iPhone bills being delivered in boxes

August 16, 2007|By Cox News Service

NEW YORK -- First came the iPhone. Now comes the iBill.

Many AT&T wireless subscribers who slapped down $500 or more for the must-have Apple gadget are just now discovering how big that bill can be. Not the dollar amount, but the sheer physical size.

Internet message boards and blogs are buzzing with talk of paper iPhone bills dozens and even hundreds of pages long. So why is a phone bill so big it needs to be delivered in a box?

AT&T Inc. itemizes not just phone calls and text messages on its bills, but every data transfer when the handset connects to the network. Much of that happens invisibly as people automatically check e-mail or visit Web sites composed of many small files such as images.

With all the iPhone's online capabilities, that can add up to a lot of paper.

Justine Ezarik, a graphic designer and blogger from Pittsburgh, posted a video of herself unpacking a 300-page iPhone bill that came in a cardboard box. Her video, set to the music used in iPhone TV commercials, has been viewed more than 196,000 times through the video sharing sites Revver and Google's YouTube.

Her video ends with the note: "Use e-billing. Save a forest."

Ben Kuchera, gaming editor for the technology Web site Ars Technica in Chicago, said he received a 34-page double-sided bill. He describes himself as a "light" iPhone user and said his bill is likely typical.

"It's this mind-numbingly long itemized list that tells you nothing," Kuchera said. He said the bill refers to almost every item simply as "data" that costs nothing under the unlimited access plan.

With Apple being known for elegant design and for being "control freaks making sure they have a hand in every step of the product, I have to imagine somewhere [Apple CEO] Steve Jobs is just aghast at this," Kuchera said.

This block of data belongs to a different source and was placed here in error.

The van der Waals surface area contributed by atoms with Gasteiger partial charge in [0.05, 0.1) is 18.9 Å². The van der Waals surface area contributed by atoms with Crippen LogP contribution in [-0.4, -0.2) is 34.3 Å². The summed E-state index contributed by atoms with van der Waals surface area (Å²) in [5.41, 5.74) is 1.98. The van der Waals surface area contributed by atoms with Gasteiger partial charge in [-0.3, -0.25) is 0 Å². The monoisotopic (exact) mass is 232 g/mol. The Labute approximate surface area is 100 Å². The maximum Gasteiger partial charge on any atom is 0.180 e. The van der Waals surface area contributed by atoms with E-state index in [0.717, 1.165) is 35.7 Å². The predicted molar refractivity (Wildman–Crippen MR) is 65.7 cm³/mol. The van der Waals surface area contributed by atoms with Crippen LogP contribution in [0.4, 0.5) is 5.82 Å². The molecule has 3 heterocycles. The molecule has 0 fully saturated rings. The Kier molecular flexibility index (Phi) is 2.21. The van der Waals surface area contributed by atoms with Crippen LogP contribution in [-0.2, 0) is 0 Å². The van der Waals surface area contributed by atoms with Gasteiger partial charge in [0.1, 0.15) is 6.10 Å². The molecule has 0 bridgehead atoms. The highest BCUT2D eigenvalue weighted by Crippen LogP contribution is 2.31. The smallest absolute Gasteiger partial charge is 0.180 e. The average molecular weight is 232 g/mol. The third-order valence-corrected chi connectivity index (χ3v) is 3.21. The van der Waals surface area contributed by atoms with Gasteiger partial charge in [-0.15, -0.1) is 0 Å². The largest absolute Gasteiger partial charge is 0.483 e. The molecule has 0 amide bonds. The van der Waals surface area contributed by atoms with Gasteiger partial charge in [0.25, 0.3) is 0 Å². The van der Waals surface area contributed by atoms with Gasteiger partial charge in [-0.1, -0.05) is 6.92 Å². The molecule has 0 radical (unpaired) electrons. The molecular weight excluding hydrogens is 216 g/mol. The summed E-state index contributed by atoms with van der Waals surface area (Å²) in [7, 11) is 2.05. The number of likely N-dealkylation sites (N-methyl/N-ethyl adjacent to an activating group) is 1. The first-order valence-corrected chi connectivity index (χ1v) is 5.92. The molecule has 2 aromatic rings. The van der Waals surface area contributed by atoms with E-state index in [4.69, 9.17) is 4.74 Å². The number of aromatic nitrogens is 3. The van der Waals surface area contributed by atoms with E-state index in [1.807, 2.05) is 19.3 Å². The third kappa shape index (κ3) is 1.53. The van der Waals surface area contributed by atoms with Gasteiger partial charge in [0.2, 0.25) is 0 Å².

While the iPhone's popularity has drawn attention to these monthly statements, AT&T has long used this billing method.

"It's no different than with any other bill for any other device or any other service that we offer," said Mark Siegel, a spokesman for AT&T's wireless division in Atlanta. "If you do a lot of wireless data and consume a lot of bandwidth, that part of your bill is going to be bigger."

Receiving the detailed bill is the default option for AT&T subscribers unless they specify otherwise, Siegel said. He said customers can sign up by phone or online for electronic billing or a less detailed paper bill that summarizes charges.

AT&T offered electronic-only billing to new iPhone customers when they signed up, Siegel said.

"It needs to be up to the customer - how much or how little detail they want," he said. "If you don't want it, that's fine. Just let us know."

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